[0326] A solution of tbutyl (3R,6R,7S,8S)-3-(triethylsilyloxy)-5-oxo-4,4,6,8-tetramethyl-7-((2,2,2-trichloroethoxy)carbonyloxy)-10-undecenoate thioester (10 mmol) in 80 mL of tetrahydrofuran is treated with a 0.5 M solution of 9-borabicyclo[3.3.1]nonane in tetrahydrofuran (30 mL). In a separate flask, 4-(6-iodo-3-acetoxy-2-methyl-2,6, -heptadienyl)-2-methylthiazole (13 mmol) is dissolved in 100 mL of dimethylformamide, and cesium carbonate (21 mmol) is added with vigorous stirring followed by sequential addition of triphenylarsine (11 mmol), [1,1′-bis(diphenylphosphino)ferrocene]-dichloropalladium(II) (1 mmol), and water (7 mL). After 4 hours, the borane mixture is added to the iodide mixture. After the color fades (ca. 2 hours), the mixture is poured into water, the pH is adjusted to 4.0 using 1 N HCl, and the mix is extracted with ether. The extract is washed sequentially with water and brine, dried over MgSO4, filtered, and evaporated. The crude material is dissolved in 1:1 methanol/water and stirred with potassium carbonate to remove the acetate and thioesters. Upon completion, the mixture is concentrated to remove methanol, and the aqueous phase is adjusted to pH 4 with 1 N HCl prior to extraction with ether. The extract is dried over MgSO4, filtered, and evaporated. The product is isolated by silica gel chromatography.

EXAMPLE 14 3-O-triethylsilyl-7-O-(2,2,2-trichloroethoxycarbonyl)epothilone D

[0327]

[0328] A solution of (3R,6R,7S,8S)-15-hydroxy-3-(triethylsilyloxy)-5-oxo-4,4,6,8,12,16 -hexamethyl-7-((2,2,2-trichloroethoxy)carbonyloxy)-17-(2-methyl-4-thiazolyl)heptadeca-12,16-dienoic acid (10 mmol) in tetrahydrofuran (150 mL) is treated with triethylamine (60 mmol) and 2,4,6-trichlorobenzoylchloride (50 mmol) for 15 minutes at ambient temperature, then diluted with 800 mL of toluene. This solution is added dropwise to a stirred solution of 4-dimethylaminopyridine (105 mmol) in 12 L of toluene. After addition, the mix is stirred for an additional 1 hour, then concentrated under vacuum. The product is purified by silica gel chromatography.

EXAMPLE 15 3-O-(triethylsilyl)epothilone D

[0329]

[0330] Samarium iodide is prepared by stirring a solution of samarium (3.43 mmol) and iodine (3.09 mmol) in 40 mL of tetrahydrofuran at reflux for 2.5 hours. Upon cooling to ambient temperature, 10 mg of NiI2 is added and the mix is cooled to −78° C. A solution of 3-O-triethylsilyl-7-O-(2,2,2-trichloroethoxycarbonyl)epothilone D (0.386 mmol) in 10 mL of tetrahydrofuran is added, and the mix is stirred for 1 hour at −78° C. The reaction is quenched by addition of sat. NaHCO3, warmed to ambient temperature, and extracted with ether. The extract is dried over MgSO4, filtered, and evaporated. The product is purified by silica gel chromatography.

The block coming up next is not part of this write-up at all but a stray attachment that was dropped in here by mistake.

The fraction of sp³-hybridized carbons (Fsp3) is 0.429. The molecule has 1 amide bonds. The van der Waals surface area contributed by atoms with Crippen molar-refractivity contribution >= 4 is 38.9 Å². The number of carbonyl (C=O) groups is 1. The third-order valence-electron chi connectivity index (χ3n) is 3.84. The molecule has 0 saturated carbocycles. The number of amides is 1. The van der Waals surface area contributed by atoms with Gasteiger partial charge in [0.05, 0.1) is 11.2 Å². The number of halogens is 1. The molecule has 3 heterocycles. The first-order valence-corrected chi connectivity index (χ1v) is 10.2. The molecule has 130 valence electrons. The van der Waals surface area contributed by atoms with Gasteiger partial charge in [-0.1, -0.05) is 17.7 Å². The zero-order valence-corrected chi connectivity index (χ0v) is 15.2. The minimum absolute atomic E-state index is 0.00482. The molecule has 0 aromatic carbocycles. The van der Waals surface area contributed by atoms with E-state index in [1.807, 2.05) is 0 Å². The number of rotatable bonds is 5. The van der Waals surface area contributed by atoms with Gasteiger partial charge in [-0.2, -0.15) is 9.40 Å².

EXAMPLE 16

[0331]

[0332] A solution of 3-O-(triethylsilyl)epothilone D (1 mmol) in 20 mL of tetrahydrofuran in a telfon reaction vessel is cooled on ice and treated with 10 mL of HF•pyridine for 90 min. The reaction is poured into sat. NaHCO3 and extracted with CH2Cl2. The extract is dried over MgSO4, filtered, and evaporated. The product is purified by silica gel chromatography.

EXAMPLE 17 (4R 5S,6S,13S)-5-hydroxy-3-oxo-2,2,4,6,10,14-hexamethyl-13-(tbutyldimethylsilyloxy)-15-(2-methyl-4-thiazolyl)pentadeca-10,14-dienoic acid δ-lactone

[0333]

[0334] A solution of (4R,5S,6S)-5-hydroxy-3-oxo-2,2,4,6-tetramethyl-8-nonenoate δ-lactone (10 mmol) in 80 mL of tetrahydrofuran is treated with a 0.5 M solution of 9-borabicyclo[3.3.1]nonane in tetrahydrofuran (30 mL). In a separate flask, 4-(6-iodo-3-(tbutyldimethylsilyloxy)-2-methyl-2,6,-heptadienyl)-2-methylthiazole (13 mmol) is dissolved in 100 mL of dimethylformamide, and cesium carbonate (21 mmol) is added with vigorous stirring followed by sequential addition of triphenylarsine (11 mmol), [1,1′-bis(diphenylphosphino)ferrocene]-dichloropalladium(II) (1 mmol), and water (7 mL). After 4 hours, the borane mixture is added to the iodide mixture. After the color fades (ca. 2 hours), the mixture is poured into water and extracted with ether. The extract is washed sequentially with water and brine, dried over MgSO4, filtered, and evaporated. The product is isolated by silica gel chromatography.